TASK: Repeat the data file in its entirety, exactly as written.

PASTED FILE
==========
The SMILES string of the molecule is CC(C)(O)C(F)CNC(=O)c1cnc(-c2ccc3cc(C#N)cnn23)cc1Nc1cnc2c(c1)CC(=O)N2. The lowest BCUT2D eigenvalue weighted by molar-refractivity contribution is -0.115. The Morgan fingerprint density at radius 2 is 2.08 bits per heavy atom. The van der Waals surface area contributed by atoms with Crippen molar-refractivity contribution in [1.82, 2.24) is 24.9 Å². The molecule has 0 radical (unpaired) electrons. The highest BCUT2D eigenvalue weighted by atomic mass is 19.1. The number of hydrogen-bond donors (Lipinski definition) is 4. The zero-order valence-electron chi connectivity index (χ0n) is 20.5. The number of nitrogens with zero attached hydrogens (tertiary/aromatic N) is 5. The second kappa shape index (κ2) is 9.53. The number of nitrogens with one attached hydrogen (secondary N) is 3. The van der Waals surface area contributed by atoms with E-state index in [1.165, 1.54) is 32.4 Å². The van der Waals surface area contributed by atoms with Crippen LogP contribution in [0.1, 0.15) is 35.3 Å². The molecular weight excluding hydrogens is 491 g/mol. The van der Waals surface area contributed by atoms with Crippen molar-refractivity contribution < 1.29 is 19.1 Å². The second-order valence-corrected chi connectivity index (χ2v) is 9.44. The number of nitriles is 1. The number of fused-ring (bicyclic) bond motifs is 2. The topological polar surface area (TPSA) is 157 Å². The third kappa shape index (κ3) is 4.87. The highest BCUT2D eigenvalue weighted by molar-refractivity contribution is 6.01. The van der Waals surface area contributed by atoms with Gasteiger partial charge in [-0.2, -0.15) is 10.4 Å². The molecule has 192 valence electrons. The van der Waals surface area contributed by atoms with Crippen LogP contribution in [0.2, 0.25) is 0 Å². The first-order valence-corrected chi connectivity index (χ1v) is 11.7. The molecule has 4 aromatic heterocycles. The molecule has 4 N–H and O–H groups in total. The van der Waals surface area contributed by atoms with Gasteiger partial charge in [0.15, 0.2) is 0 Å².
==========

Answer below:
The SMILES string of the molecule is CC(C)(O)C(F)CNC(=O)c1cnc(-c2ccc3cc(C#N)cnn23)cc1Nc1cnc2c(c1)CC(=O)N2. The lowest BCUT2D eigenvalue weighted by molar-refractivity contribution is -0.115. The Morgan fingerprint density at radius 2 is 2.08 bits per heavy atom. The van der Waals surface area contributed by atoms with Crippen molar-refractivity contribution in [1.82, 2.24) is 24.9 Å². The molecule has 0 radical (unpaired) electrons. The highest BCUT2D eigenvalue weighted by atomic mass is 19.1. The number of hydrogen-bond donors (Lipinski definition) is 4. The zero-order valence-electron chi connectivity index (χ0n) is 20.5. The number of nitrogens with zero attached hydrogens (tertiary/aromatic N) is 5. The second kappa shape index (κ2) is 9.53. The number of nitrogens with one attached hydrogen (secondary N) is 3. The van der Waals surface area contributed by atoms with E-state index in [1.165, 1.54) is 32.4 Å². The van der Waals surface area contributed by atoms with Crippen LogP contribution in [0.1, 0.15) is 35.3 Å². The molecular weight excluding hydrogens is 491 g/mol. The van der Waals surface area contributed by atoms with Crippen molar-refractivity contribution < 1.29 is 19.1 Å². The second-order valence-corrected chi connectivity index (χ2v) is 9.44. The number of nitriles is 1. The number of fused-ring (bicyclic) bond motifs is 2. The topological polar surface area (TPSA) is 157 Å². The third kappa shape index (κ3) is 4.87. The highest BCUT2D eigenvalue weighted by molar-refractivity contribution is 6.01. The van der Waals surface area contributed by atoms with Gasteiger partial charge in [-0.2, -0.15) is 10.4 Å². The molecule has 192 valence electrons. The van der Waals surface area contributed by atoms with Crippen LogP contribution in [0.2, 0.25) is 0 Å². The first-order valence-corrected chi connectivity index (χ1v) is 11.7. The molecule has 4 aromatic heterocycles. The molecule has 4 N–H and O–H groups in total. The van der Waals surface area contributed by atoms with Gasteiger partial charge in [0.15, 0.2) is 0 Å².